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Vaccines

Vaccinations are a crucial part to protecting your pet’s health and have been proven to save the lives of countless animals. Staying up to date with your pet’s shots can help prevent the spread of infectious diseases that can often lead to serious and/or fatal consequences. The symptoms can be painful and could lead to other long-term effects.

Puppy Vaccine Schedule

8 weeks - DA2PP
12 weeks - DA2PP + Leptospirosis + Rabies
16 weeks - DA2PP + Leptospirosis
12 & 16 weeks - Bordetella

Adult Canine Vaccines

DA2PP + Rabies give 2 years in a row, then vaccinate every 3 years. Leptospirosis and Bordetella must be given annually.

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Kitten Vaccine Schedule

8 weeks - FVRCP
12 weeks - FVRCP + Rabies
16 weeks - FVRCP
12 & 16 weeks - Leukemia

Adult Feline Vaccines

FVRCP + Rabies give 2 years in a row, then vaccinate every 3 years. Leukemia given 2 years in a row, then administer subsequent boosters every 2 years for low risk cats or annually for high risk cats.

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Canine Vaccines

DA2PP (core)

A combination vaccine for your dog that protects them against four primary canine diseases - distemper, adenovirus-2, parainfluenza and parvovirus. Because these diseases are contagious and can be potentially fatal, regular vaccination is recommended to reduce your pet's risk.

Leptospirosis (lifestyle)

Leptospirosis is a bacterial disease that attacks the kidneys or liver in both dogs and people. Dogs typically contract it through direct contact with urine from an infected animal (skunks, racoons etc.) by licking or eating grass, and drinking from a puddle or body of water.

Rabies (core)

Your dog must be vaccinated at the age of 3 months and kept up-to-date throughout their life, as it is the only vaccine required by law. Rabies can be transmitted to other animals and people through or a bite or saliva of an infected animal. Rabies attacks the brain and nervous system and is nearly always fatal.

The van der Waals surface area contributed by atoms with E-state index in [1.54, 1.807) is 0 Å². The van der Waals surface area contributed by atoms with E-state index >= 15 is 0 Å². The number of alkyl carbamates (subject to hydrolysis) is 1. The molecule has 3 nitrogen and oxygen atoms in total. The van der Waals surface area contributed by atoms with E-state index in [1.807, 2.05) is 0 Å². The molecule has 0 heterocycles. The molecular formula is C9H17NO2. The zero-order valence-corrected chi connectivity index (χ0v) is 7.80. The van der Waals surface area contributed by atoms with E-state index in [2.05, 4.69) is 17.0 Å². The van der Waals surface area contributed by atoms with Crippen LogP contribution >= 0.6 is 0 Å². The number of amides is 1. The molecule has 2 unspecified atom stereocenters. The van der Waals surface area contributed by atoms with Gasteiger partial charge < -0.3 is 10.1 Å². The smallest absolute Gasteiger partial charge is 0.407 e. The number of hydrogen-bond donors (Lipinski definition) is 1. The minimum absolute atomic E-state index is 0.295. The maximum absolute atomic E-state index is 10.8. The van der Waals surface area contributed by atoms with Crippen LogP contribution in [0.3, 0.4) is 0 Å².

Bordetella (lifestyle)

The Bordetella vaccine is given to dogs who are exposed to other dogs in confined spaces to prevent kennel cough. Similar to the flu shot for people, dogs can still contract kennel cough but tend to have less serious symptoms. It is highly contagious which is why canine facilities, such as dog daycare centers, boarding kennels, dog parks, and training classes often require dogs to have the vaccine. 

Feline Vaccine

FVRCP (core)

A combination vaccine for your cat that protects against three primary diseases - feline viral rhinotracheitis (feline herpesvirus), calicivirus, and panleukopenia (feline distemper). Because these viruses have the potential to be fatal, regular vaccination is recommended to reduce your pet's risk.

Leukemia (lifestyle)

Feline leukemia virus (FeLV) only infects cats, depresses the immune system and tends to lead to persistent infection. Although it is not considered a core vaccine it is highly recommended for cats that spend time outdoors. There is no treatment to eliminate the FeLV virus from the body, therefore, prevention through vaccination is highly recommended.

Rabies (core)

Your cat must be vaccinated at the age of 3 months and kept up-to-date throughout their life, as it is the only vaccine required by law. Rabies can be transmitted to other animals and people through a scratch or a bite that breaks skin.